I Feel Sorry for Hugh Hefner. Here’s Why.

This Feb. 10, 2011, file photo shows Hugh Hefner at the 33rd Annual Playboy Jazz Festival Artist Line-Up announcement at The Playboy Mansion on in Beverly Hills, Calif.

By Sean McDowell Published on October 7, 2017

The death of Hugh Hefner has elicited quite a range of different responses. Some commentators praised his business acumen and others focused on his cultural influence. And yet others, such as Ross Douthat in the New York Times, used the opportunity to “Speak Ill of Hugh Hefner,” by mentioning how deeply his legacy is tied to divorce, consumerism, pornography, sexually transmitted diseases and the exploitation of women.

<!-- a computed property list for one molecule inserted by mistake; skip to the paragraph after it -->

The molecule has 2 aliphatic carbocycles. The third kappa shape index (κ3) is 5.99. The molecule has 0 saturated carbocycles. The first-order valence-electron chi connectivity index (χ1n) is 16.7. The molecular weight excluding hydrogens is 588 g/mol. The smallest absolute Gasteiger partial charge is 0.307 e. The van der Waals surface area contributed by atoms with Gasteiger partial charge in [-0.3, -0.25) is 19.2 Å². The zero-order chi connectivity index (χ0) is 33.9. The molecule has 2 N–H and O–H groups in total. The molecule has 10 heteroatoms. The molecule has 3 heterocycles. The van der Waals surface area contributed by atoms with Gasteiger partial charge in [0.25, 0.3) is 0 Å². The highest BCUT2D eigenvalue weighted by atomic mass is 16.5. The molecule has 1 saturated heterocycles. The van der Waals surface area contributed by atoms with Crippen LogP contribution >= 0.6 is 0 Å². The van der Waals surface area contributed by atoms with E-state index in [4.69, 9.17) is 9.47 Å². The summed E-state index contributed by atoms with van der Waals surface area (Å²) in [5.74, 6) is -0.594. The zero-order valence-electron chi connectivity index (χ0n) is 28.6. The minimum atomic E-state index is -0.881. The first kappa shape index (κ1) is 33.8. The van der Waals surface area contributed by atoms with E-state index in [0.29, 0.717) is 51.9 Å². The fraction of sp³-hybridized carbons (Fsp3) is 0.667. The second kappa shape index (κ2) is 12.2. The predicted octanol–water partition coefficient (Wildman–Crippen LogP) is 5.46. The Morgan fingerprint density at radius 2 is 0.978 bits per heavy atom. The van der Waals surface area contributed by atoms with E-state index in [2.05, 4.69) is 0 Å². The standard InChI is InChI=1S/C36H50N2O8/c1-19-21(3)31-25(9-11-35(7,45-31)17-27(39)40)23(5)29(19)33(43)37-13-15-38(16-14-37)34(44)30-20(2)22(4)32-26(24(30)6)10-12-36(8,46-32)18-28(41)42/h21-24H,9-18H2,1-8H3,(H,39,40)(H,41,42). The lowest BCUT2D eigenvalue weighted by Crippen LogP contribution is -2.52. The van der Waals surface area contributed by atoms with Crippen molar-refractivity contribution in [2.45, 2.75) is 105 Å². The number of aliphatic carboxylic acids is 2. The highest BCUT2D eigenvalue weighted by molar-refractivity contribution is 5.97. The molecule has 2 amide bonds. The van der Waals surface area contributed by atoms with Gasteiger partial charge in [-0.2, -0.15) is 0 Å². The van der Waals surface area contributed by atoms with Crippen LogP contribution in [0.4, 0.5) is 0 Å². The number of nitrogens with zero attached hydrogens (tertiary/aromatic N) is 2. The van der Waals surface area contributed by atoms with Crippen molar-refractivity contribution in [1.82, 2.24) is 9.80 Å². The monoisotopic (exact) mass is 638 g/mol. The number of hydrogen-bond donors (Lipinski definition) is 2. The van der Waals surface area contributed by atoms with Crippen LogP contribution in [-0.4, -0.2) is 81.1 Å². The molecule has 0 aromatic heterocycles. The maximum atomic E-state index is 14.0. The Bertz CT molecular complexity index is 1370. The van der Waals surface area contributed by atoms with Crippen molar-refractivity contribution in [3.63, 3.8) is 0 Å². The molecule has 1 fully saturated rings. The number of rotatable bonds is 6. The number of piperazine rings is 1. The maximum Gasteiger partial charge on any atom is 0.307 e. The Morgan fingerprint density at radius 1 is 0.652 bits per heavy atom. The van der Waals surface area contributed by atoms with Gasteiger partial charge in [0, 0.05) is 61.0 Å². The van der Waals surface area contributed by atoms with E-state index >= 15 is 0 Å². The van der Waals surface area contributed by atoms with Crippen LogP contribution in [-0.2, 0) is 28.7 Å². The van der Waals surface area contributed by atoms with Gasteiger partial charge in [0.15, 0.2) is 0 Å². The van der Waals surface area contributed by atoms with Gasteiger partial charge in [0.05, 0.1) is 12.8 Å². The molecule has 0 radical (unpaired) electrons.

There is probably some truth in each of these (and especially the post by Douthat). Yet my response is different. Rather than focusing on the public face of Hefner, or his legacy, I have been thinking about him as a person. Like everyone else, he was a human being made in the image of God. Ultimately, he had the same needs and wants as any other human being. And yet when I consider the entirety of his life, I can’t help but see it as a tragedy. That’s right, the life of Hugh Hefner was tragic. And I feel sorry for him.

I deeply suspect that if Hefner had grown up in a home filled with love and warmth, and appropriate boundaries, his story might have been very different.

Love From His Father

I feel sorry that he never had a good relationship with his father. In an interview with Lee Strobel, on Strobel’s former show Faith Under Fire, Hefner described how he never had a close relationship with his dad. The lack of that close bond with his father, it seems, was one factor that drove him to a hedonistic lifestyle at the expense of other people.